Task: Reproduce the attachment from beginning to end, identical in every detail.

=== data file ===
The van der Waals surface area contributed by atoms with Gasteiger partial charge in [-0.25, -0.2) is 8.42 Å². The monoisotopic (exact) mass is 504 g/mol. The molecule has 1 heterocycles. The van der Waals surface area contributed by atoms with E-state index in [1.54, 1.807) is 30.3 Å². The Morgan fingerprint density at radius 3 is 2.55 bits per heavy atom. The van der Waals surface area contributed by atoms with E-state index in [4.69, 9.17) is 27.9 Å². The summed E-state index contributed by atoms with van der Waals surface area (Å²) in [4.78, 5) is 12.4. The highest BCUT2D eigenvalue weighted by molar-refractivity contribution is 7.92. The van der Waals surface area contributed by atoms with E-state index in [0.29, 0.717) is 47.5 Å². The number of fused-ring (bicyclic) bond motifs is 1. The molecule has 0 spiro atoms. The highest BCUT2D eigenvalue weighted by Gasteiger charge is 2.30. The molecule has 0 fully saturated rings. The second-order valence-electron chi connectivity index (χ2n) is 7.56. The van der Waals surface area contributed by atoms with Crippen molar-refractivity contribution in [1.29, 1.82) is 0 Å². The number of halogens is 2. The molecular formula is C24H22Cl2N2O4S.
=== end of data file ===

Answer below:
The van der Waals surface area contributed by atoms with Gasteiger partial charge in [-0.25, -0.2) is 8.42 Å². The monoisotopic (exact) mass is 504 g/mol. The molecule has 1 heterocycles. The van der Waals surface area contributed by atoms with E-state index in [1.54, 1.807) is 30.3 Å². The Morgan fingerprint density at radius 3 is 2.55 bits per heavy atom. The van der Waals surface area contributed by atoms with E-state index in [4.69, 9.17) is 27.9 Å². The summed E-state index contributed by atoms with van der Waals surface area (Å²) in [4.78, 5) is 12.4. The highest BCUT2D eigenvalue weighted by molar-refractivity contribution is 7.92. The van der Waals surface area contributed by atoms with E-state index in [0.29, 0.717) is 47.5 Å². The number of fused-ring (bicyclic) bond motifs is 1. The molecule has 0 spiro atoms. The highest BCUT2D eigenvalue weighted by Gasteiger charge is 2.30. The molecule has 0 fully saturated rings. The second-order valence-electron chi connectivity index (χ2n) is 7.56. The van der Waals surface area contributed by atoms with Crippen molar-refractivity contribution in [1.29, 1.82) is 0 Å². The number of halogens is 2. The molecular formula is C24H22Cl2N2O4S.